A key aspect of establishing a data driven culture is to thoroughly consider what’s important. A business can easily become overwhelmed if it tries to gather too much information.
It can be hard to narrow down all the data to just a small set of priorities. Always being aware of the company’s purpose and linking this to the data strategy is a good way to weed out irrelevant information.
Our team look at the 'data waterfall' when assessing this, as it shows the links between the strategy, business plan, management information and the data. It’s also useful to look at what sort of advantages you want to get, such as value creation, stakeholder management, business protection or operational delivery. These could all lead to the measuring of different metrics.
Once the data is streamlined and refined it’s much easier to use it and communicate across different teams.
CFO's thoughts on data driven culture
At a recent forum we hosted, chief financial officers from a range of mid-market businesses gathered (virtually) to discuss these issues.
The panel identified the ability to pinpoint the right information to gather and analyse as a priority. Some delegates told us they regularly reviewed their data and how it was presented, in order to make sure that stakeholders had the most relevant view, while others frequently surveyed customers and staff about what they need, so redundant information can be removed from the reporting processes.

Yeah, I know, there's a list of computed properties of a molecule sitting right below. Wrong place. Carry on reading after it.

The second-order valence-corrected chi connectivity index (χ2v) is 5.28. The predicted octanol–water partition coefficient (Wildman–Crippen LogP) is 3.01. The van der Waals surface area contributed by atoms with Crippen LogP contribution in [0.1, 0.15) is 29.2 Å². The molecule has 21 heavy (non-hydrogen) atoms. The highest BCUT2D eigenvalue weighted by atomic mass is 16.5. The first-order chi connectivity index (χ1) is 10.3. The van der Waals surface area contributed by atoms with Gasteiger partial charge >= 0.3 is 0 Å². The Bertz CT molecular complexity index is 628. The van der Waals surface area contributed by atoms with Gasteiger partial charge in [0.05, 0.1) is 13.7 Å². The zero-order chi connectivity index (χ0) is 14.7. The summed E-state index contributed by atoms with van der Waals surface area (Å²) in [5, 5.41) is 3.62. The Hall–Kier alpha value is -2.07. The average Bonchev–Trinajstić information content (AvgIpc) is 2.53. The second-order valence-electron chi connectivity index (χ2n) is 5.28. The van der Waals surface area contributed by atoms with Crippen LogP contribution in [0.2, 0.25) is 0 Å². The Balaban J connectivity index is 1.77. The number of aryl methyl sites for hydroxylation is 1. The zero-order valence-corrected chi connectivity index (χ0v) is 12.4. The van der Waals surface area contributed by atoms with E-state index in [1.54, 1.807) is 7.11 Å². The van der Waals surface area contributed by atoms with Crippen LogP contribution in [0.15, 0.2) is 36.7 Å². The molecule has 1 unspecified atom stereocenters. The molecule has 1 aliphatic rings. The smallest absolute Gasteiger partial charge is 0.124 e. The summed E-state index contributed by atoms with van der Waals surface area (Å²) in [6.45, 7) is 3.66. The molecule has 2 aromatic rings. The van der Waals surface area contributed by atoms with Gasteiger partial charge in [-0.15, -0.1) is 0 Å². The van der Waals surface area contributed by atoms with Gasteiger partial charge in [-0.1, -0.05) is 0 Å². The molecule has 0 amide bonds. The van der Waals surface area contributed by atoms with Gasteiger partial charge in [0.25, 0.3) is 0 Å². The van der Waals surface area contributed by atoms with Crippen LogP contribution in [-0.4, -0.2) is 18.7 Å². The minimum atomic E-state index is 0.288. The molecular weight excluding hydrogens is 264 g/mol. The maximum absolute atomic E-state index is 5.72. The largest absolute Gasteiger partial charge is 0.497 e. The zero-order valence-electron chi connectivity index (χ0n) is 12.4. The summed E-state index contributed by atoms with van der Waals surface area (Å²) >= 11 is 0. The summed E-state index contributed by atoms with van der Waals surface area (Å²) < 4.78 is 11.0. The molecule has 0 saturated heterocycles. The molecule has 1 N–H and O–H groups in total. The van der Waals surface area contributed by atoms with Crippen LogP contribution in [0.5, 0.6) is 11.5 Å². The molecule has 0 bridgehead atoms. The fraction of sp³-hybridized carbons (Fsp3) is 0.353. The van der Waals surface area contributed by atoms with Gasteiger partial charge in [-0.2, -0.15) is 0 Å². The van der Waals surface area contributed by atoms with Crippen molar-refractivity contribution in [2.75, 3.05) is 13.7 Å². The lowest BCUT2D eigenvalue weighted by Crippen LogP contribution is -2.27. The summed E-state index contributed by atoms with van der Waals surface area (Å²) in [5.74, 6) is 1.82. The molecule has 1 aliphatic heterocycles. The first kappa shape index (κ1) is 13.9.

A common issue at the forum was when data that was only required for a short time period would end up staying in the reports, which would cause confusion. This has been a particular issue recently, again highlighting the importance of all staff knowing the data and how it reflects wider business priorities so that they are empowered to cut out unrequired information.
Another challenge raised by attendees is how to integrate data from third parties. Many found this difficult, as customers or suppliers would provide information in incompatible formats or would be unwilling to take the time to input data directly into a business’ portal.
One attendee said that they were solving this by using software robots that can digest information from multiple sources and work it into one report. The use of software robots illustrates the ever-more specialised and complex systems that can be utilised, so long as the business itself is able to integrate them into their processes and knows how to make the most of them.
Creating a data driven culture
The cost-savings, efficiencies and operational improvements that the proper use of data can bring means that data analysis is transforming from a niche function to an essential part of most companies’ day-to-day working.
To ensure that firms and their staff have the skills to build a data driven culture, we’ve partnered with BPP to provide data apprenticeships designed to provide the technical and practical skills of data analytics alongside real world insights.
Investing in teams through apprenticeships such as these will help to unlock a wealth of advantages that come from integrating the proper management, use and awareness of data within the very structure of a business.
To learn more about upskilling your employees and creating a data drive culture, see our business consulting page.